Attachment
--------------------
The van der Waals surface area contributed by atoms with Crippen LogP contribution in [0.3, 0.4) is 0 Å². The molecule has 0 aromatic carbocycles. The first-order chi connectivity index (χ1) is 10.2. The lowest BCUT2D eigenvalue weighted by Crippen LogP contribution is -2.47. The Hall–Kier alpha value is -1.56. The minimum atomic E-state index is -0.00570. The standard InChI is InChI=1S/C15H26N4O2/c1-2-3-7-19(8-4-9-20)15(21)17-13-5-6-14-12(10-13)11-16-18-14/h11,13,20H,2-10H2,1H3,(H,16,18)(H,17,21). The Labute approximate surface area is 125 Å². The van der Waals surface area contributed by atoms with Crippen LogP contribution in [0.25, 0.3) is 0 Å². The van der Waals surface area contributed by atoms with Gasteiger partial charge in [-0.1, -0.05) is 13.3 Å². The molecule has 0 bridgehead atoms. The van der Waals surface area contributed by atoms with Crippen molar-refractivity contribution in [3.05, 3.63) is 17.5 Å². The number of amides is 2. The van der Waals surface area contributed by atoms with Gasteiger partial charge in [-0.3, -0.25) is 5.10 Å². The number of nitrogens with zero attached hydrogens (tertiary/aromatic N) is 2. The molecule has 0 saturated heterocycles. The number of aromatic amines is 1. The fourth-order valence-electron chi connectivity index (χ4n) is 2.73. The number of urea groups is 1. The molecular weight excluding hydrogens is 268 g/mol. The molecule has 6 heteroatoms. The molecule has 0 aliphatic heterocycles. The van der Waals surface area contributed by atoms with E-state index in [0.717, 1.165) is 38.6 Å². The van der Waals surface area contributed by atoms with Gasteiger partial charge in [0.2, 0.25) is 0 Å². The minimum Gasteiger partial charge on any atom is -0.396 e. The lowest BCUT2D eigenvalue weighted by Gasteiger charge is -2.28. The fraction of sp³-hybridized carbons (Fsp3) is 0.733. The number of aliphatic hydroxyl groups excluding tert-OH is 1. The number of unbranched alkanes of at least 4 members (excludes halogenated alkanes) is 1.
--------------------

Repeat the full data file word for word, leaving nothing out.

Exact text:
The van der Waals surface area contributed by atoms with Crippen LogP contribution in [0.3, 0.4) is 0 Å². The molecule has 0 aromatic carbocycles. The first-order chi connectivity index (χ1) is 10.2. The lowest BCUT2D eigenvalue weighted by Crippen LogP contribution is -2.47. The Hall–Kier alpha value is -1.56. The minimum atomic E-state index is -0.00570. The standard InChI is InChI=1S/C15H26N4O2/c1-2-3-7-19(8-4-9-20)15(21)17-13-5-6-14-12(10-13)11-16-18-14/h11,13,20H,2-10H2,1H3,(H,16,18)(H,17,21). The Labute approximate surface area is 125 Å². The van der Waals surface area contributed by atoms with Crippen LogP contribution in [0.25, 0.3) is 0 Å². The van der Waals surface area contributed by atoms with Gasteiger partial charge in [-0.1, -0.05) is 13.3 Å². The molecule has 0 bridgehead atoms. The van der Waals surface area contributed by atoms with Crippen molar-refractivity contribution in [3.05, 3.63) is 17.5 Å². The number of amides is 2. The van der Waals surface area contributed by atoms with Gasteiger partial charge in [-0.3, -0.25) is 5.10 Å². The number of nitrogens with zero attached hydrogens (tertiary/aromatic N) is 2. The molecule has 0 saturated heterocycles. The number of aromatic amines is 1. The fourth-order valence-electron chi connectivity index (χ4n) is 2.73. The number of urea groups is 1. The molecular weight excluding hydrogens is 268 g/mol. The molecule has 6 heteroatoms. The molecule has 0 aliphatic heterocycles. The van der Waals surface area contributed by atoms with E-state index in [0.717, 1.165) is 38.6 Å². The van der Waals surface area contributed by atoms with Gasteiger partial charge in [0.2, 0.25) is 0 Å². The minimum Gasteiger partial charge on any atom is -0.396 e. The lowest BCUT2D eigenvalue weighted by Gasteiger charge is -2.28. The fraction of sp³-hybridized carbons (Fsp3) is 0.733. The number of aliphatic hydroxyl groups excluding tert-OH is 1. The number of unbranched alkanes of at least 4 members (excludes halogenated alkanes) is 1.